The Biggest Challenges COVID-19 Brought to Education and Edtech – And How to Prepare for the Next Ones

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In the hasty shift from in-classroom instruction to remote teaching at the beginning of the COVID-19 pandemic, EdTech deployment went from a steady march to an all-out sprint overnight. Time for long-term planning was out the window! All at once, the most important thing became getting devices in students’ hands as quickly as possible. To start, let’s reflect on some of the major challenges.



Tech buying and deployment is always difficult. But ordering mass amounts of devices, accessories, and cases, at a time when most other school districts were attempting the same thing, was not a best-case scenario. Plus, overworked IT departments had to get devices up, running, and deployed at a time when most people were quarantining. Schools faced back orders, delays, and sometimes, they didn’t get their delivery at all! Now, with computer chips in high demand, the supply chain has not fully recovered from the COVID-19 rush.

Now, there was really no way to see a pandemic on the horizon, and for schools that were already coming up on their replacement cycles, this new challenge was certainly an unwelcome surprise. We have been reminded, it’s important to have a strong relationship with your vendors, so you have the confidence to know that your orders will be fulfilled in a timely manner. That’s why Gumdrop is dedicated to fulfilling large orders, on-time and on budget for our educational partners.

Deployment beyond devices

When people think of EdTech, they think of devices first. But sending students home for fully remote learning exposed more weaknesses in tech infrastructure nationwide. Connectivity, especially broadband Internet access, is not something schools can take for granted. Studies estimate that up to 40 million Americans do not have access to high-speed Internet. In a time of streaming and video meetings, low speed connections make keeping up with learning nearly impossible!

But adding Internet hotspots to deployments isn’t the end of necessary accessories. When devices go home with students, they are far more likely to be damaged. A good, rugged protective case can save a bundle in repairs and replacements. Additionally, accessories like durable headphones make it easier for students to learn in multi-child households. Now that schools are back in session, headphones enhance classroom learning too, especially for testing and language labs. Clear and reliable audio helps improve student learning and retention. As we can see, a major lesson to be learned from COVID-19 deployments is that tech purchasing needs to think beyond just devices.

Screen Fatigue

Having the newest laptop or tablet is great – until you spend eight straight hours staring at it, all week long! Screen fatigue is real, and it has an effect on both teachers and students. Now, with children back in schools, they need to readjust their relationship with their devices. They need to see them once again as a helpful tool rather than a necessary evil.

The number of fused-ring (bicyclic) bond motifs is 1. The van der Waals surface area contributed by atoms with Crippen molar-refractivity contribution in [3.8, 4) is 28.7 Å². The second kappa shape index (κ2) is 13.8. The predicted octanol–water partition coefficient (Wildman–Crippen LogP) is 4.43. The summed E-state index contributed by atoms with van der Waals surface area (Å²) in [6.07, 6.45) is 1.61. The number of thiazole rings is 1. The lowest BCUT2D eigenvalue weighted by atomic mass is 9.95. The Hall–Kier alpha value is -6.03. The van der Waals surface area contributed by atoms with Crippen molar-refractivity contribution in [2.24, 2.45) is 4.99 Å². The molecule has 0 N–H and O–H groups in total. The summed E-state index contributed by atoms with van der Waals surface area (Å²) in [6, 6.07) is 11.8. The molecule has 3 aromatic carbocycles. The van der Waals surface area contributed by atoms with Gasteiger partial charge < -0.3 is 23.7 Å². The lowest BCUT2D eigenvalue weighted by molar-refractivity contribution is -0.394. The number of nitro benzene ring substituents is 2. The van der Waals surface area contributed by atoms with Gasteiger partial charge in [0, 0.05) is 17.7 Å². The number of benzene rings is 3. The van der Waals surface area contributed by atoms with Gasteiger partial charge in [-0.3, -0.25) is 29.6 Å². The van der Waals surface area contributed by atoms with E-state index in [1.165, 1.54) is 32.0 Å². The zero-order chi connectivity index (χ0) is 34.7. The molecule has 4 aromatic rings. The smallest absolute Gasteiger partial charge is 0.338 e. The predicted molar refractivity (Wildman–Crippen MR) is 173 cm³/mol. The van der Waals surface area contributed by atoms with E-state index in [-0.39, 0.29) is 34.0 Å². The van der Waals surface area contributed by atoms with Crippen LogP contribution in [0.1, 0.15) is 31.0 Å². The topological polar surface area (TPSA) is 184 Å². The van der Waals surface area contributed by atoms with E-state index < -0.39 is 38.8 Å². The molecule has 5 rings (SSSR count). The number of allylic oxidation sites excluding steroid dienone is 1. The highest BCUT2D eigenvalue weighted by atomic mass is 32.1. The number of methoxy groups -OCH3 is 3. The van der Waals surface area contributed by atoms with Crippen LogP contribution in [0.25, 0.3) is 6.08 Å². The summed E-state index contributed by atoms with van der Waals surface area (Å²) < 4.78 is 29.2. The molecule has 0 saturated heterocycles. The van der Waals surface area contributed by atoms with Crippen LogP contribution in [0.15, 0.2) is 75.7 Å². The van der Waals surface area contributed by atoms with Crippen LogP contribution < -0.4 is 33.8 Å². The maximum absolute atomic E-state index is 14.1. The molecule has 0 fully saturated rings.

So, what does the future look like? We can use the lessons learned to be better prepared for the unexpected.

Student-led learning

Equity in education has become a central focus for educators nation and worldwide. What does that look like? Often, it means helping each student learn in the way that best works for them. Some might be more self-directed and are fine with asynchronous learning. Others do much better face-to-face. Of course, in a pandemic, face-to-face wasn’t an option, but this situation did expose a fundamental truth. Learning can’t look the same for every student. Individual districts, schools, and classrooms must evaluate how they can provide personalized learning at scale.

Get Creative

Want to make things more exciting in the classroom? It’s time to get creative! New software and tools can shake up learning and reinvigorate lessons. But teachers need the time to research these resources and become familiar with the software themselves. Schools with an interest in exploring new solutions should prioritize time for educator enrichment, which might mean attending conferences, online seminars, or hands-on training. Students can also be a great source of inspiration! For instance, if the students already love Minecraft, teachers might be able to include lessons that use this game as a teaching tool.

Make it last

ITDMs that have just emerged from a hectic buying season will probably be the first to tell you that it’s important to make devices last as long as possible! It saves the budget, and it’s also much better for the planet and busy IT departments. Currently, there are new federal education funds available via various recovery acts for new EdTech devices. This opportunity provides greater flexibility in this year’s planning and purchases. Schools purchasing now can’t depend on this type of cash influx in the future. So, the devices you purchase today need to stay functioning and in one piece for as long as possible. Gumdrop is an expert in protecting all sorts of devices at every grade level. Our specialists are happy to work with districts and ITDMs to find the perfect protection for their student population.

The future is now

The EdTech landscape looks quite a bit different now than it did even two years ago. Let’s learn from the past and plan for the future so every student has the resources they need to learn and excel!

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